Tuesday, July 5, 2016

Program Analysis for the NHND to the Pond

After (but really during - that's the thing- architects are thinking about everything all at once) analyzing the building site, (see post about Site Analysis HERE.) I analyze the building program. The "program" is the architect term for all the spaces that are needed/wanted and in the analysis we think about how they relate to each other, the size or proportion of each space, and where on the site (solar orientation,view, privacy) is the most desirable. (for example, the kitchen wants to be near the eating area and also convenient for carrying in groceries, and perhaps wants to be open to the living space, and sunny in the morning and throughout the day.) The program for just about anybody's house can be similar, of course, but a custom-designed house can be more responsive to the wants and needs of the folks who will live there and to the specific site the building is on.

These clients liked the idea that this house would have almost all the spaces be on the main level, with only the kid's spaces being upstairs, and a (future) recreation/guest room facing the pond in the basement level where the hill drops away. A very large garage was included to store two cars and the myriad of outdoor recreation equipment the family owns. With all this ground-floor space, this was starting to look like a really big footprint on the site! Aside: When I asked them to show me photos of architectural styles they liked, a two-story farmhouse "box" was among their picks, but I had to explain that that was not at all the massing we were ending up with because of the master bedroom, office, etc all being on the main level. They also showed me lots of bungalows, capes, and craftsmen styles, and stylistically that's what we strove toward with our design, as those building shapes tend toward prominent roofs with minimal upper floor spaces being located within the roof/attic. That is another aspect of pre-design: looking at precedents- a picture really does tell a thousand words, so I always ask clients to show me photos of things they like and explain what they like about them.

One of the precedents my clients showed me- by Locati Architects in Montana
You can see photos of the above "modern bungalow" at another blog by clicking below:

One of the best ways to "be green" when designing a building is to keep the building as small as you can. Early on, my clients decided they didn't need a formal dining room and that one eating area and one living/family area was all they needed- and this helped a lot. They wanted an open and informal kitchen/living/eating space and liked the idea of incorporating a built-in bench for the eating area. Built-ins are great space savers! (think of a Tiny House on wheels and how everything is built-in) A built-in bench seat can be right against the wall/window, whereas with chairs around a table, you need 2.5 feet minimum behind each chair to slide it back or walk around, ending up with a much larger required space. I proposed a few more built-ins (storage cubbies and a bench in the mud room entry from the garage, a window seat & shelves to display art and store books in the master bedroom, book shelves on the stair landing) and all these features added to the functionality of the space and allowed each of those rooms to be a bit smaller, while also adding interest and detail. (but I'm getting ahead of myself again)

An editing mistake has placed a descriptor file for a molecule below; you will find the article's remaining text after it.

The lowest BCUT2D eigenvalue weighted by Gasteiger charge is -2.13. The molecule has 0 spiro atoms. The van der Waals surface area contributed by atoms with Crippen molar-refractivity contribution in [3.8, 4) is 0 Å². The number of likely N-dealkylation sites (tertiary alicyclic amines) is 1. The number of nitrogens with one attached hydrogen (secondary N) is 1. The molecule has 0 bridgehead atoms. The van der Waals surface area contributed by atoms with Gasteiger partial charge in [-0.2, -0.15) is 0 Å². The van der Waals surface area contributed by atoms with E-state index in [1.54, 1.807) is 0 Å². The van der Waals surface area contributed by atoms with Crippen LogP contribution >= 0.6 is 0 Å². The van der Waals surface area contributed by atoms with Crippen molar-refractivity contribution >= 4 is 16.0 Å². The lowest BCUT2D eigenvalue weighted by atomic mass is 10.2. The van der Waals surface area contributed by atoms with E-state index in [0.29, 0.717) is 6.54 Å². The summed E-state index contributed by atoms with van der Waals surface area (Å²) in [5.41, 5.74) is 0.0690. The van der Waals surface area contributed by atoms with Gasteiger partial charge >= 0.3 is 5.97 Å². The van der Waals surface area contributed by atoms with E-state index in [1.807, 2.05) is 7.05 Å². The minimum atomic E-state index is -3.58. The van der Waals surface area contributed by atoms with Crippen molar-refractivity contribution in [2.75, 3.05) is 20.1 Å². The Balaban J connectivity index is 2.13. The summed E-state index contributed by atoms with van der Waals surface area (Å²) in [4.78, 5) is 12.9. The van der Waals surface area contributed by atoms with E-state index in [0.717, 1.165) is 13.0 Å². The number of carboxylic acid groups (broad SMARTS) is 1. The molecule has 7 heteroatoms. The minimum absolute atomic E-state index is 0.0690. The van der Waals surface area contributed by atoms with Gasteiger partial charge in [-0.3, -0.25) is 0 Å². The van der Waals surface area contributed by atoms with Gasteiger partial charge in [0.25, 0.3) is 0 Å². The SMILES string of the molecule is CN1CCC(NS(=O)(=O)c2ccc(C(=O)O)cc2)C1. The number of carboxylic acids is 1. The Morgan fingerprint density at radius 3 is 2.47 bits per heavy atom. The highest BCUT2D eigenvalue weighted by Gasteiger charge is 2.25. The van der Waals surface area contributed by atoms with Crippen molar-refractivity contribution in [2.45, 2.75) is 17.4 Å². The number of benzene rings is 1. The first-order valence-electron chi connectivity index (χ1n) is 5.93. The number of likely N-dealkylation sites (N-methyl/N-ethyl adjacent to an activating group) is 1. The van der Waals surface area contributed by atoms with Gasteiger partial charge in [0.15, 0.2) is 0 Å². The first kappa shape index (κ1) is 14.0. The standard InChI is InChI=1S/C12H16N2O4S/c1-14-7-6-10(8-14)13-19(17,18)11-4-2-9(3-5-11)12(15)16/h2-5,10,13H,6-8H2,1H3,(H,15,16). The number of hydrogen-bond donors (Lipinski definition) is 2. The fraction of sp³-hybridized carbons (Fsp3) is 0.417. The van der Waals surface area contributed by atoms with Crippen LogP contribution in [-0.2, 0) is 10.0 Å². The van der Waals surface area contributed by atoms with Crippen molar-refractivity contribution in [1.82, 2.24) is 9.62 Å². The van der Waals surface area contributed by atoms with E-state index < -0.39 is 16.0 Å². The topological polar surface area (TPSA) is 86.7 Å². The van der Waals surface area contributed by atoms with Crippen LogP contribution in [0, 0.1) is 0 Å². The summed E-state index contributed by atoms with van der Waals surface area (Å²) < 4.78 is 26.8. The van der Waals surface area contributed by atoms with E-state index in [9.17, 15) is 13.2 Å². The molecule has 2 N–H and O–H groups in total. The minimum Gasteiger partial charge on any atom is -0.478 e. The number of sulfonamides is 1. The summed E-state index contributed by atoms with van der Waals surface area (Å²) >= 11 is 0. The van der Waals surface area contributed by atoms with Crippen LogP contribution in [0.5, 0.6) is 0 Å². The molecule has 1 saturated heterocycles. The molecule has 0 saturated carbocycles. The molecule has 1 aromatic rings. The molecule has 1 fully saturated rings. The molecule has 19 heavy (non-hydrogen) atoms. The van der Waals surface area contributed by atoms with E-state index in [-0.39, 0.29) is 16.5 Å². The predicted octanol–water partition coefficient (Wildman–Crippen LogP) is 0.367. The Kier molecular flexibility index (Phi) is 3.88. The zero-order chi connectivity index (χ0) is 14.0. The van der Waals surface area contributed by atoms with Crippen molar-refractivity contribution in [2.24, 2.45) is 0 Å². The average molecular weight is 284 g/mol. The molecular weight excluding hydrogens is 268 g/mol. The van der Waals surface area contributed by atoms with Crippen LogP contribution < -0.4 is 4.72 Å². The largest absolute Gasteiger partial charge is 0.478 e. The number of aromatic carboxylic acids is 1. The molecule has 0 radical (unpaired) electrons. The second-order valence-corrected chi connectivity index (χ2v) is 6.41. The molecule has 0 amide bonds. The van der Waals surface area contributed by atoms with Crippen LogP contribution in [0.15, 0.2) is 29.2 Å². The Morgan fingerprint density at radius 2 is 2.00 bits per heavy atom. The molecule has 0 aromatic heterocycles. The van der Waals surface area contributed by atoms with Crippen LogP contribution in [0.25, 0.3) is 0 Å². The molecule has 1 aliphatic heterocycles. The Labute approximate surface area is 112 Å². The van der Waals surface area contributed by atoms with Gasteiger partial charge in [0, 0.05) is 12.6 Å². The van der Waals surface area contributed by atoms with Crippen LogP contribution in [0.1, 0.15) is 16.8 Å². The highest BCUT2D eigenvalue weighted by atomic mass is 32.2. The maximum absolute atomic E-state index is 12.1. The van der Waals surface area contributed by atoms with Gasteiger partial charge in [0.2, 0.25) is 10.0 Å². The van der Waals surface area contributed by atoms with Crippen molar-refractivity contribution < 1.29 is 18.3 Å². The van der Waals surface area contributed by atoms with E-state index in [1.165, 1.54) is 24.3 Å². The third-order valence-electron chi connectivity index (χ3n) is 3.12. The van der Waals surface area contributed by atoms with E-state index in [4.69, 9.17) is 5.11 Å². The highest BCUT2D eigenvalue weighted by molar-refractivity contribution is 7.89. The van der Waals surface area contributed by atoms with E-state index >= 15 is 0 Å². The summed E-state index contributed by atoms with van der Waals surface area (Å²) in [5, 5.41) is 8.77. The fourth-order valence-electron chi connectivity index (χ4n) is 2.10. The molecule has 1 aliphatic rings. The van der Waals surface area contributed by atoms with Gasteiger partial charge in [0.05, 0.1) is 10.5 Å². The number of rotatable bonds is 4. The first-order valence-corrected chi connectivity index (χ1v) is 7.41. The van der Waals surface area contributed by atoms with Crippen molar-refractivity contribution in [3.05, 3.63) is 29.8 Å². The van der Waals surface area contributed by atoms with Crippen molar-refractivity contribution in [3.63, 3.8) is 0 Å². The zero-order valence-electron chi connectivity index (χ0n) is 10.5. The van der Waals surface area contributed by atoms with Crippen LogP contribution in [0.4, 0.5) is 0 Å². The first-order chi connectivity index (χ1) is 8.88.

In placing the spaces in relation to each other and on the site, I ended up with something like the diagram above. I wanted  the kitchen to be the front/south - open to other spaces -including an outside space- and filled with light. I wanted the garage hidden but with a direct connection to a mudroom entry. I wanted a sunny southern porch and a western facing sun/screen porch toward the pond. I wanted the master bedroom to be away and private and not have any second floor over it, so I could vault it's ceiling and give it a feeling of expansiveness despite it's not-huge size. I wanted to office to be able to be closed off for privacy, but to also be able to be open to the living spaces with wide pocket doors to share space when they want/need extra space. I wanted the stair to be a beautiful piece of woodwork that is visible from the living area. I wanted diagonal views from kitchen, through living toward big windows facing the pond and long views from the master suite toward the public areas of the house. Of course, I wanted them to have lots of storage space, but also lots of windows and an friendly, uncomplicated feeling about the place.

These bubble diagrams become squared-off spaces with walls, doors, windows, ceilings, materials... you start to figure out how a roof might be shaped to cover it all... and the house design goes on from there, getting more and more refined, stretched, re-organized, detailed, etc. - that's the design process!


  1. I really admire and appreciate the way you explain the process. Thanks Christie

  2. Replies
    1. Yes! The sun is important to let in to our houses/buildings up here in the Northern Climates and winters!